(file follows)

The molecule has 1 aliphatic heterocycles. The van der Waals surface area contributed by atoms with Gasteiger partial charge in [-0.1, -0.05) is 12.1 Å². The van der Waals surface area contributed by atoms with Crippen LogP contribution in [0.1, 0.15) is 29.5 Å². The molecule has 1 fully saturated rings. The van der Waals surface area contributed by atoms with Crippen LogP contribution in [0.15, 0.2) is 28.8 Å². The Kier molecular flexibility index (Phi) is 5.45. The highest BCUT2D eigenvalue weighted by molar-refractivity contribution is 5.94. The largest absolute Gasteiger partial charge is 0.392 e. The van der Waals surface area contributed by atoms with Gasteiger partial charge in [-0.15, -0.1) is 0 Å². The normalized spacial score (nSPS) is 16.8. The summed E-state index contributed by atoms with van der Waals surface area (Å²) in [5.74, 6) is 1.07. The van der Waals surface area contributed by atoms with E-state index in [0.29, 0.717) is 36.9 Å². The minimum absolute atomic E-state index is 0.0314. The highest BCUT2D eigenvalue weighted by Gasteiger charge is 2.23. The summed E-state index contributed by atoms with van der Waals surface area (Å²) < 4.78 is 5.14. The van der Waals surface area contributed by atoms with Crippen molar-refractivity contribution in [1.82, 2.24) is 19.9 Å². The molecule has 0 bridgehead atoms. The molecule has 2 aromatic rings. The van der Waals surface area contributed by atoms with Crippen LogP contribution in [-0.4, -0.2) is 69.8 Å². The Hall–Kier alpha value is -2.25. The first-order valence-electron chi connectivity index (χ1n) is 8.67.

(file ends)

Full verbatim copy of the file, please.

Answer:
The molecule has 1 aliphatic heterocycles. The van der Waals surface area contributed by atoms with Gasteiger partial charge in [-0.1, -0.05) is 12.1 Å². The van der Waals surface area contributed by atoms with Crippen LogP contribution in [0.1, 0.15) is 29.5 Å². The molecule has 1 fully saturated rings. The van der Waals surface area contributed by atoms with Crippen LogP contribution in [0.15, 0.2) is 28.8 Å². The Kier molecular flexibility index (Phi) is 5.45. The highest BCUT2D eigenvalue weighted by molar-refractivity contribution is 5.94. The largest absolute Gasteiger partial charge is 0.392 e. The van der Waals surface area contributed by atoms with Gasteiger partial charge in [-0.15, -0.1) is 0 Å². The normalized spacial score (nSPS) is 16.8. The summed E-state index contributed by atoms with van der Waals surface area (Å²) in [5.74, 6) is 1.07. The van der Waals surface area contributed by atoms with E-state index in [0.29, 0.717) is 36.9 Å². The minimum absolute atomic E-state index is 0.0314. The highest BCUT2D eigenvalue weighted by Gasteiger charge is 2.23. The summed E-state index contributed by atoms with van der Waals surface area (Å²) < 4.78 is 5.14. The van der Waals surface area contributed by atoms with Crippen molar-refractivity contribution in [1.82, 2.24) is 19.9 Å². The molecule has 0 bridgehead atoms. The molecule has 2 aromatic rings. The van der Waals surface area contributed by atoms with Crippen LogP contribution in [-0.4, -0.2) is 69.8 Å². The Hall–Kier alpha value is -2.25. The first-order valence-electron chi connectivity index (χ1n) is 8.67.